oil rig and ocean noise standards

NOISE POLLUTION CAUSES MAJOR PROBLEMS IN DEEP SEA

Recordings in Deep Sea poses a larger noise pollution problem

By    @vitthernandez  on March 16 2016 1:28 PM
Challenger-Deep-Deploy-July-2015
Researchers from the National Oceanic and Atmospheric Administration (NOOA), together with academics from Oregon State University, measured the amount of noise pollution in the Pacific Ocean using a hydrophone — a powerful underwater microphone.  NOOA 

Scientists have retrieved surprisingly clear audio recordings that revealed that deep ocean isn’t as quiet as it is imagined to be. The noises recorded, a first in history, were made in and retrieved from Challenger Deep, the deepest part of the Marianas Trench, which is near the US territory of Guam.

BBC reveals that this location was supposed to be the quietest part of the ocean, however, the recording included geological rumbles, moans from various kinds of whales, the sound of a typhoon and even man-made noises like ship propellers.

The deep sea exploration, which was conducted by researchers from the National Oceanic and Atmospheric Administration (NOOA), together with academics from Oregon State University, measured the amount of noise pollution in the Pacific Ocean using a hydrophone — a powerful underwater microphone.

Project leader and NOOA oceanographer Robert Dziak says that noise in the ocean has been increasing for some time now, and the growth of the container shipping industry largely contributes to the noise pollution. However, researchers are unable to detect the depth of marine noise pollution until the recording.

Ocean noise pollution

Ocean noise pollution affects marine life and causes a disturbance in marine ecosystem. According toOceanlink , ocean noise was historically low, and underwater animals, like whales which use sonar waves, were able to communicate easily across oceans. However, the increased noise underwater now makes it difficult for these whales to communicate, disabling their natural ability to hunt for food or find a mate. For instance, the Gray Whales are forced to break their natural migration routes because of increased noise pollution.

The rapidly-rising ocean noise pollution comes mainly from technological and industrial growth. Oceanlink further explains that the rising levels of noise in the ocean is instigated by man’s increasing activities, like boat traffic, shipping containers and oil exploration. Even scientific processes that measure average temperature of the ocean, also known as acoustic thermometry, can cause noise pollution.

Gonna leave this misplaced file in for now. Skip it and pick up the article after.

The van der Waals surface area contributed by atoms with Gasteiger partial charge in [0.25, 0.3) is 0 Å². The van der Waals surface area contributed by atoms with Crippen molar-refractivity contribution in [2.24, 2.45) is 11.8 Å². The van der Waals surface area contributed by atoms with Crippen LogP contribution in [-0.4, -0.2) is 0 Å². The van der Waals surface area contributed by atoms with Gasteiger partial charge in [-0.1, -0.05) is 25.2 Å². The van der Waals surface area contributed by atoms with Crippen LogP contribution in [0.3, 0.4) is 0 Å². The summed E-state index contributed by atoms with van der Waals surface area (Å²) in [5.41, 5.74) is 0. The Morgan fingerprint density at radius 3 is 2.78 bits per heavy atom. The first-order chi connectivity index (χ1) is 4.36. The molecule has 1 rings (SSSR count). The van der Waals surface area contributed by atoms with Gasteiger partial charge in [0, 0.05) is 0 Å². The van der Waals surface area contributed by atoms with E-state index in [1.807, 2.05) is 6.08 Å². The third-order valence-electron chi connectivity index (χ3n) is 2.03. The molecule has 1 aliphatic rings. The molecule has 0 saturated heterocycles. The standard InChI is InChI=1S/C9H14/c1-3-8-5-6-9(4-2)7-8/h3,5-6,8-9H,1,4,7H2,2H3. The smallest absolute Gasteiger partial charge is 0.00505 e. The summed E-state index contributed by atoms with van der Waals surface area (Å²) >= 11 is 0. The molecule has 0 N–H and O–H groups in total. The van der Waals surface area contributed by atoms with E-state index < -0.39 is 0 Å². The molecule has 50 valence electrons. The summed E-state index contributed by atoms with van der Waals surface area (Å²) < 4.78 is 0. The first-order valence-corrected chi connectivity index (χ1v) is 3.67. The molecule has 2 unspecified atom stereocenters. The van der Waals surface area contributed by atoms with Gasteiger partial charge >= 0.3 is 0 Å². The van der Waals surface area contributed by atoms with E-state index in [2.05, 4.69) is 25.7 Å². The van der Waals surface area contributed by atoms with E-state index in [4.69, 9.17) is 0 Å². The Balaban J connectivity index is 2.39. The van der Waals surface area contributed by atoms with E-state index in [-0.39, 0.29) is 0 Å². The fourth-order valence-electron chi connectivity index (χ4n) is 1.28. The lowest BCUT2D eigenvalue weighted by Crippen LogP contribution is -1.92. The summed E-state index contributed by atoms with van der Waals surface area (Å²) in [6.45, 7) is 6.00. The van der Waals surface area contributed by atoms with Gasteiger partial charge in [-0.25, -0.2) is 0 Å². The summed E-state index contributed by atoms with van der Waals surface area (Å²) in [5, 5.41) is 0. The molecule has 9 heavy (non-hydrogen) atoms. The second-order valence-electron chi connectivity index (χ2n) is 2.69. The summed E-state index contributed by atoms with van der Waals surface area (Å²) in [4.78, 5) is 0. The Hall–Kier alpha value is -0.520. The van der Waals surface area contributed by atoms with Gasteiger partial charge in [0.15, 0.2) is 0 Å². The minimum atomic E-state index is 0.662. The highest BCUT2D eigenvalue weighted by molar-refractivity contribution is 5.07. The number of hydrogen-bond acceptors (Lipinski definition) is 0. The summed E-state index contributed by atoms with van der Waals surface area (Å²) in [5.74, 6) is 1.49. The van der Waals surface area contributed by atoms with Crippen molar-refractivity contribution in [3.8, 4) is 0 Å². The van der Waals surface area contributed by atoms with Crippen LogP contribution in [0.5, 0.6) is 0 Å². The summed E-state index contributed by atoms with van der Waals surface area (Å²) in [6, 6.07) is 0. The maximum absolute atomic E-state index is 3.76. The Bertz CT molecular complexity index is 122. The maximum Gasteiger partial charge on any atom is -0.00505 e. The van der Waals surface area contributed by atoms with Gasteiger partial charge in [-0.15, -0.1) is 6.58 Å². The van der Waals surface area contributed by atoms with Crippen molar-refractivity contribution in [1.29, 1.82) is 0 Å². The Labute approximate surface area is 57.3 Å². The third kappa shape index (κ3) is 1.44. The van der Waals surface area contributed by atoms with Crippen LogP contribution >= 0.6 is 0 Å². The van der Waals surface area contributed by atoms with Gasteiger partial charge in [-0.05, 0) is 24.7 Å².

To help prevent ocean noise pollution is to initially target the source and understand the depth of the problem, a process which was initiated by Dziak and his colleagues when they submerged the hydrophone in the Challenger Deep. Government efforts also play a large part in this endeavor through legislation and programmes that adhere to marine life preservation.

Apart from the ocean, terrestrial noise has been an ongoing problem humans have to solve. Extended exposure to noise may affect humans by causing hearing problems, health issues and sleeping disorders. According to the Harvard Business Review , reducing noise pollution may be as simple as using plants as sound absorbers at home and even in the office. Aside from being natural sound absorbers, plants also improve oxygen levels in the environment.

Noise pollution can also compound the problem of noise in terms of radio reception, which is caused by disruption of white noise by thermal noise, electronic noises and others, according to Popsci . Disruption of radio reception can also come from atmospheric interference or deficiencies picked up by the receiver’s antennae. The worsening of man-made noises and congestion of channels have pushed the use of devices with noise-cancellation technology. The network extender from 5BARz International , for instance, has a smart signal processing for interference/echo cancellation which allows for quality sound in phone and video calls.

The ocean and its marine life bring balance to our nearly devastated planet Earth. The call to take care of it and the increasing need to preserve its species is louder than ever.

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Sue Arnold